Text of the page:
1. People will be singing a song and they’ve never actually stopped to listen to what the lyrics are really saying.
  2. Some people forget they need to not only sing, but also conserve breath. You need to take a breath at the right point, so you’re not pushing your voice.
  3. People will sing so loudly – and you can’t sing too quietly either, of course – that they can’t take the dynamics any higher.

You really must have control over dynamics and proper breathing. But you also have to be able to express real feeling and an understanding of the lyrics, because you need to really tell a story through your singing.

 

Musician Coaching:

 

I’ve studied a little bit with New York City-based vocal coaches, like Melissa Cross and Don Lawrence. Both of them described the sound coming from above your mouth, or from the mask of your face. Do you advise a direction people should sing towards?

 

CS:

 

In your face, you have different places you want the sound to bounce off of, so singing towards a specific direction is definitely important. But there are also other subtle elements. For instance, you want to feel like your feet are planted firmly on the ground, whether you’re sitting or standing. And you want the music to be moving inside everything, and your singing to be as natural as if you are speaking. Singing well is about tying many different ideas together.      

 

As a vocal coach, I know that just playing a piano for someone and having them stand there and sing “la la la” is not teaching them to sing. That’s the old-fashioned way. I’m also not into teaching people to sing karaoke or to imitate someone’s voice. It’s about identifying a sound for you.

 

Musician Coaching:

 

What is the biggest obstacle people come up against when they come to you and their pitch is slightly off. Is this about practice, or are there techniques they can use?

 

CS:

 

A lot of that is about really listening and practicing to get a feel for where the music needs to sit in your voice. But again, you have to record what you’re doing when you’re practicing and then go back and listen to find out where something went wrong if you want to understand where the pitch is off.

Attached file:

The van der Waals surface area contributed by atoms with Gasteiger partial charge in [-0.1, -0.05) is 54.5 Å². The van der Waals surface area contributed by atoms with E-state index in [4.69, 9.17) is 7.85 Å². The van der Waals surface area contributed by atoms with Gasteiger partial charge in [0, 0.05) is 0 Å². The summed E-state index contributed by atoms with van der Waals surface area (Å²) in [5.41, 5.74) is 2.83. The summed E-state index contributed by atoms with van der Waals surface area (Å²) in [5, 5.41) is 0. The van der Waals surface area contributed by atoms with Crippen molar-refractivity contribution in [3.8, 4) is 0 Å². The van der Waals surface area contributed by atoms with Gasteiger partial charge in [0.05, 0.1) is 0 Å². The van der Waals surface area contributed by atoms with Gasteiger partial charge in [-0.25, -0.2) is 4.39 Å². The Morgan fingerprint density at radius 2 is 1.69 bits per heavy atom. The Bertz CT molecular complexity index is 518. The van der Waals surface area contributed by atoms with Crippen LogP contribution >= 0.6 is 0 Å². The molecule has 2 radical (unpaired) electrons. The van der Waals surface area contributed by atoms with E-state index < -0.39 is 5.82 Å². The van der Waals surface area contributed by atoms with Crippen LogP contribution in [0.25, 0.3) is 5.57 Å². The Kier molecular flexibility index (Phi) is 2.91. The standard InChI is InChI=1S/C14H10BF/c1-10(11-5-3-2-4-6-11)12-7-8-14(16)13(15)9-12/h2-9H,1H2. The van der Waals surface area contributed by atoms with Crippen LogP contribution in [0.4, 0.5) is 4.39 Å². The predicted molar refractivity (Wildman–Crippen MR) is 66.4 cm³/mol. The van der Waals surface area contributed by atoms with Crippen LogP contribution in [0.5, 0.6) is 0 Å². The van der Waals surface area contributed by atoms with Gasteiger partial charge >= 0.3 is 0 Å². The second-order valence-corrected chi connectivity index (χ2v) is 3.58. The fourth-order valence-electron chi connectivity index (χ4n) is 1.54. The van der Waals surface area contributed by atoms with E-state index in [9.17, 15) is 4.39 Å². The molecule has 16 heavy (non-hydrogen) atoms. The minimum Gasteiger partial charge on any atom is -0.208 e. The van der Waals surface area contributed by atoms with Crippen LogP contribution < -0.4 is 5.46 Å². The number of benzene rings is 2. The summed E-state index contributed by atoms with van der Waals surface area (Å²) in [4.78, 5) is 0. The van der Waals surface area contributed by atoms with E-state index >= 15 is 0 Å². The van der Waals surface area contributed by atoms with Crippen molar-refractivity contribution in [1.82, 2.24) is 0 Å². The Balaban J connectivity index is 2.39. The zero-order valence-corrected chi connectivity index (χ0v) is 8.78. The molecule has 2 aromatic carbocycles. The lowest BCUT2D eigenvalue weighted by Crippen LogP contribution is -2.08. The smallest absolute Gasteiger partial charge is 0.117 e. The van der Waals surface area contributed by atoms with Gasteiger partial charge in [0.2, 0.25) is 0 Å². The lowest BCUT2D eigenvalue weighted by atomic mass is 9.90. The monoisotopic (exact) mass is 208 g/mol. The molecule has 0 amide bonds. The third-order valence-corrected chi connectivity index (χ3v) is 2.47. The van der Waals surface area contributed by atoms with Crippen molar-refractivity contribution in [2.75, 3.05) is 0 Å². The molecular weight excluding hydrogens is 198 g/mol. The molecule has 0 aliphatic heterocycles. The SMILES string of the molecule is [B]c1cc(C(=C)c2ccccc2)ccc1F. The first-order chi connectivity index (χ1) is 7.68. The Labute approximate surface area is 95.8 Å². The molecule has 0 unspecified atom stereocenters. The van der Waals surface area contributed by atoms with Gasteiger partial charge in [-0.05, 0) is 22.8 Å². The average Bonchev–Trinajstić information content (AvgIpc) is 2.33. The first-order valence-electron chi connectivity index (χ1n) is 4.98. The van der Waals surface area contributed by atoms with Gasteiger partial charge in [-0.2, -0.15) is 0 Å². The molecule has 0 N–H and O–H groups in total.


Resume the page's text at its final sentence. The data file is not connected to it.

Musician Coaching:

 

And are there any other tips you’d like to share with singers?

 

CS:

 

Well, here are 5 tips I think are probably the most important of all for singers:

 

  1. Audition Your Singing Teacher. Just because someone can sing, doesn’t mean they know how to teach you how to sing. Find out whether what they have to offer is what you need – for example, if you want to do musical theatre, you need someone who truly understands what that type of voice needs.
  2. Do Your Research. Great singers are always inspired by other great singers. Find out who the singers you like favored and then who they liked and so on. For example, Christina Aguilera loved Aretha Franklin. Aretha Franklin loved gospel singer Mahalia Jackson. You gain so much as a singer by listening.
  3. Treat Your Voice Well. Warming up is so crucial. Your vocal cords are like muscles that need to be treated with care. A runner would never just get out onto the field and start running.
  4. Learn Good Technique. The technique I teach and emphasize is all about encouraging you to sing in the same place that you speak, so it’s not forcing you to do something that’s unnatural for your voice.
  5. Do everything in moderation. It’s not that you can’t ever have a glass of wine, but drink alcohol in moderation. With smoking, again, I think you have to know your own voice. For some singers, it’s a definite no-no; others can have a cigarette here and there, and their voice is fine. One thing to do a lot of, however, is drink water!

 

To learn more about CeCe and the work she does with artists, please visit the CCA Entertainment website.